Moss growing in your lawn indicates problems with your lawn’s soil, as well as other environmental factors. The amount of time it takes you to eliminate the moss completely from your lawn depends on the severity of several factors contributing to the moss growth.
Moss Control Products - A number of products exist that you apply to the lawn to eliminate moss growth. These products contain ferrous sulfate or iron sulfate, or even ferrous ammonium sulfate, which kill the moss without adversely affecting the surrounding grass. Once the moss starts dying, dig it out of the ground using a garden spade, taking care to not damage the nearby grass. The length of time it takes for the product to kill the moss depends on the product used, the amount of moss and the growing environment.
Shade and Water - Moss typically grows in consistently shaded areas, rather than in direct sunlight. Eliminate unnecessary branches on trees surrounding your lawn, as well as other large objects that keep sections of your lawn in the shade for a majority of the day. Moss also grows in poor drainage areas, such as depressions in the lawn that allow water to collect. Cut back on how much you water your lawn or install drains and pipes transporting the water to another location.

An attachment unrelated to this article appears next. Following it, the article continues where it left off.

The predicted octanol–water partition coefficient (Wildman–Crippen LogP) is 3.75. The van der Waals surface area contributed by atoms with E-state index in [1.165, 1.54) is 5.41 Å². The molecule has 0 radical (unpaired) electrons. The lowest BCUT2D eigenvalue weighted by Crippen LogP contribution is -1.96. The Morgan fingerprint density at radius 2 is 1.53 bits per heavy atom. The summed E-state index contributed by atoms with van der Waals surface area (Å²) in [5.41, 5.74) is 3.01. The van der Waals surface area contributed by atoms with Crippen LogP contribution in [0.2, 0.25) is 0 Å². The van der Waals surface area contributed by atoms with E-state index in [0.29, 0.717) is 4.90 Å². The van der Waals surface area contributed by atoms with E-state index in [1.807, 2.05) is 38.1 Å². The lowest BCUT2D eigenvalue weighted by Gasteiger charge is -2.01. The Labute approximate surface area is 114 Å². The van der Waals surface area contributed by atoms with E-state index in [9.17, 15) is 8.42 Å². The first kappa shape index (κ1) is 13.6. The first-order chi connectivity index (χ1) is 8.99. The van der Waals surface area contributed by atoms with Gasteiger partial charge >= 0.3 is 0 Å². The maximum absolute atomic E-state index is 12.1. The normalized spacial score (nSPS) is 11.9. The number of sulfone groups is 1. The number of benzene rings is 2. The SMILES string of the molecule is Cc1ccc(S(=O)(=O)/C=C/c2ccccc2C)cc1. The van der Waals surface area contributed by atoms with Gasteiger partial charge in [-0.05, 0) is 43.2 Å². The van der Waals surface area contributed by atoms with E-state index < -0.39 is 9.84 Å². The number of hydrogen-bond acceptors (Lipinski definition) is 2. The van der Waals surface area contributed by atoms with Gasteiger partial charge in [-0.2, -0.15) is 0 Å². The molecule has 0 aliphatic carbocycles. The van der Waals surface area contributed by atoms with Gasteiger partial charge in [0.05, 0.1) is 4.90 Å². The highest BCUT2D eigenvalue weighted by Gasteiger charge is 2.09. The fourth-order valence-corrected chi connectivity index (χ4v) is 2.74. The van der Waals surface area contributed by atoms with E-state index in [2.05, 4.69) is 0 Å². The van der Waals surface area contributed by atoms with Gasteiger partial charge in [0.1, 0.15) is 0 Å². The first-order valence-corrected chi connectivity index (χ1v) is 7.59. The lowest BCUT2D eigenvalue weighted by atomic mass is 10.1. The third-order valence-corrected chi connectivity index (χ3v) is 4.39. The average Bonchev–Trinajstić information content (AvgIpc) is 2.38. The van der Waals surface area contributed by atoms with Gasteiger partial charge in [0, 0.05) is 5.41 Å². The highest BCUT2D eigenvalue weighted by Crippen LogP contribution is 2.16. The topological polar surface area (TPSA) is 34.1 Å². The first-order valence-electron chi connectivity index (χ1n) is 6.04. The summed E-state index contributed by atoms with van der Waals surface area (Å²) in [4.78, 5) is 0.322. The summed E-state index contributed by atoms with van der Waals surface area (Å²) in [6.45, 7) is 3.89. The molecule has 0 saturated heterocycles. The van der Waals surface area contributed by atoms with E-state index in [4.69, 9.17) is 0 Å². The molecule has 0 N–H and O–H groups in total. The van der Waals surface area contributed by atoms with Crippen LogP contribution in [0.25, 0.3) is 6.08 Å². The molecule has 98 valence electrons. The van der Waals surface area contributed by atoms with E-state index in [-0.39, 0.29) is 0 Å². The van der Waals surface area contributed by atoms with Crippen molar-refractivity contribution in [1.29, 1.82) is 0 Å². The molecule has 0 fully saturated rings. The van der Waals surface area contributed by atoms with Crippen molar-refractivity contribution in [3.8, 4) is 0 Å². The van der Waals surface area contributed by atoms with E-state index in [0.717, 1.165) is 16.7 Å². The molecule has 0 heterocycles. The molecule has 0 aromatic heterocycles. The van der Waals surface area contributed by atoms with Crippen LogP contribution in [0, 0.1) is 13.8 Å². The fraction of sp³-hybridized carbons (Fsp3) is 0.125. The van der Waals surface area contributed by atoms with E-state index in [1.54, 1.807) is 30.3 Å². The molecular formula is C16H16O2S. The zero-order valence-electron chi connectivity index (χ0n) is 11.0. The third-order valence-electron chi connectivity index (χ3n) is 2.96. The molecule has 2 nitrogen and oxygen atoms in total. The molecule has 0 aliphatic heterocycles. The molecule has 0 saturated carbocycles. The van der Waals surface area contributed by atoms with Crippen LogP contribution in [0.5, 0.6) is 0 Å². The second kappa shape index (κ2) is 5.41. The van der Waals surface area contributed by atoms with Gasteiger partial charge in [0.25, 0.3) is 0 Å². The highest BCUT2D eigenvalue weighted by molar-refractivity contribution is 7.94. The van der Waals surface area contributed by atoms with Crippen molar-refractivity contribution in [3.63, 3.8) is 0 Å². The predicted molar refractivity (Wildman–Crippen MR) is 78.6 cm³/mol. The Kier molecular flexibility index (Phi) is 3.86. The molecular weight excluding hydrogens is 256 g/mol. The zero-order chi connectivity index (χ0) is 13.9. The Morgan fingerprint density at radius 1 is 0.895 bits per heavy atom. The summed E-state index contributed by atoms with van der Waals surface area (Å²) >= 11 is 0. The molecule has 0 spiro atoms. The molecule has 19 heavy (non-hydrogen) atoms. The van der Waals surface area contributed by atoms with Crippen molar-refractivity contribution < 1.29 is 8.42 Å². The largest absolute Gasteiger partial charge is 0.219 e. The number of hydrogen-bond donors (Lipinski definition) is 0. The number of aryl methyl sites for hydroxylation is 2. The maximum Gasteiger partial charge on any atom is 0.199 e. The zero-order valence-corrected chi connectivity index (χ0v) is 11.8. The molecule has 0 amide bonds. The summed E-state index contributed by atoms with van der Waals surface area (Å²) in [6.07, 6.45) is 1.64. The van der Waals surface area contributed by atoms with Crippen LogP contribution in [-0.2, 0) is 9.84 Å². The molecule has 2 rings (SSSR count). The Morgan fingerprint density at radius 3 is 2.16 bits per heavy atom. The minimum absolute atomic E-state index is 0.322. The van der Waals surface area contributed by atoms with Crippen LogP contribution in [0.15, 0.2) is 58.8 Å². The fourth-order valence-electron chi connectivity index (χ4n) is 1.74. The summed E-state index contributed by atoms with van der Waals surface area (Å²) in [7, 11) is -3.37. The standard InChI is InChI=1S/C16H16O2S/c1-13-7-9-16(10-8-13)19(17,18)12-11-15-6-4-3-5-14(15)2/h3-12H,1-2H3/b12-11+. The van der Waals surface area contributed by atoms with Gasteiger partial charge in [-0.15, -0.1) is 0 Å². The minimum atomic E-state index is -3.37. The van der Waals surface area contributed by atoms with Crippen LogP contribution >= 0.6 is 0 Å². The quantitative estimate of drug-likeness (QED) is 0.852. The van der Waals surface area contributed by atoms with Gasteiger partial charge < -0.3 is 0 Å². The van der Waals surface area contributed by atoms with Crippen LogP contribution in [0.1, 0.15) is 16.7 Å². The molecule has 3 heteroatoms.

Bare Spots - Moss does not thrive where the grass grows thickly in your lawn. The moss takes advantage of bare spots in your lawn, spreading by discharging spores allowing more moss to grow in nearby bare spots in your lawn. Eliminating moss in your lawn involves seeding bare spots, watering the areas until the seeds begin to grow. Correct other conditions, such as inadequate sunlight, poor drainage or adverse soil conditions, with fertilizer treatments.
Compacted Soil - Compacted soil affects water, fertilizer and air penetration into the soil and to the lawn’s roots. This leads to poor lawn growth, water accumulation on top of the soil and moss growth in your lawn. If your lawn’s soil is compacted, aerating it once a year corrects the problem.